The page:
In Part 1/3, we spoke about the importance of posture, and how it plays a critical role in the first steps of remaining injury and pain free. If you missed part 1, or want to quickly review, CLICK HERE to read that article.
Let’s move into todays topic!
Whether you’re performing a squat, taking a sideways leap, throwing a punch, or even just sweeping floors, most daily activities are done by generating force from the lumbo-pelvic hip complex. Developing a strong core will allow you to seamlessly move from one movement to another, with great power and precision!
But first, do you know what your core is? Your “core” are not only your abdominal musculature. In fact, your “core” includes the traverse abdominis, erector spinae, obliques and your lower lats, and these work to stabilize your entire body. Your body’s “core” are the essentially your stabilizer muscles, and if any of these stabilizer muscles are weakened or avoided, it can result in longterm higher risk of injury and chronic pain, most often located in the lower back.
Each core session should include the Pelvic Hip Bridge Hold and Single Leg Glute Thrusts. This is because the high majority of the population has poor low back musculature, tight hip flexors and gluteal musculature from sitting most of the day. The sample below routine will be aimed at strengthening your posterior back, limbo-pelvic complex, and overall postural correction.
If you can create the habit of taking 20-30 minutes a few times per week to perform these 9 exercises, it can drastically improve your core strength and posture, leading to increased overall strength, injury prevention, and MUCH MORE!
- Front Plank
- Side Plank
- Pelvic Holds & Kegels
- Single Leg Bridge (Glute Thrust)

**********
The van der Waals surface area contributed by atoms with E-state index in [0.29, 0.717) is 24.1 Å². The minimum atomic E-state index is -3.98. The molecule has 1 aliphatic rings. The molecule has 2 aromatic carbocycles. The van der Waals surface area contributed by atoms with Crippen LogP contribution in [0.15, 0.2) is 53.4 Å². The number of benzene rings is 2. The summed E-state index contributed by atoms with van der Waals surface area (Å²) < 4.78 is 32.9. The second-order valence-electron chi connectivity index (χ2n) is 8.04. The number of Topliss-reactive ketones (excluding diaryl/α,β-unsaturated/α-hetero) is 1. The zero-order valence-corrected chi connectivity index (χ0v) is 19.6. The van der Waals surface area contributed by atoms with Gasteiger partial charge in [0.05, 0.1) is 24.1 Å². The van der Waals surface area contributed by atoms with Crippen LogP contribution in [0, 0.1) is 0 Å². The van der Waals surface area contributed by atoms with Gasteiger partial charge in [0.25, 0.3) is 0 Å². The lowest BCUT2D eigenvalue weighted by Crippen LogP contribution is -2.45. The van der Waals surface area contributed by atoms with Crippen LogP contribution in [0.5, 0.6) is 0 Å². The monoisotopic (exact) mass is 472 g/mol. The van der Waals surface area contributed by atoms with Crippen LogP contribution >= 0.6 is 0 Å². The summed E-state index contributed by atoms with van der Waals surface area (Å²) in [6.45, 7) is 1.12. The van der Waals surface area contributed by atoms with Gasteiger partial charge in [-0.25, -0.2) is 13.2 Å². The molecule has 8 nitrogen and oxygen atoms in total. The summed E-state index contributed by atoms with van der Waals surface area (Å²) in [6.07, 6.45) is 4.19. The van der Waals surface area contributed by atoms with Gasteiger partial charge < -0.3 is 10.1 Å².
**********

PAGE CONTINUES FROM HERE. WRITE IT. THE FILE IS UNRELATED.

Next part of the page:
- Lying opposite Leg/Arm Raises (Deadbug exercise)
- Lying Stomach Vacuum’s
Scapula Posture (Focussing on scapula retraction and depression):
- Restricted Scapula Retractions (Banded)
- Front Lying Hold (Arms above your head)
- Front Lying Hold (Arms to the side)
- Front Lying Hold (Hands at your side)
- At the gym – Scapula Pull-Ups
- At the gym – Batwing V-Rows
DISCLAIMER: The information in this document is not medical advice or as a substitute for medical counselling. Please consult your physician before beginning any new exercise or nutritional program. By choosing to not receive consent from your doctor or medical physician before or throughout the participation of this exercise program, let it be known that you, the reader, are taking full responsibility for your actions. Participation in any exercise or nutrition programs recommendations and precautions brought to you by DripFit, whether followed correctly or not, could potentially result in the risk of injury or illness. By using the information provided by DripFit, or any persons or affiliates associated with DripFit, you expressly assume such risks and waive, relinquish and release any claim which you may have against DripFit, or its affiliates as a result of any future physical injury or illness incurred as a result, or in connection with the use or misuse of the information.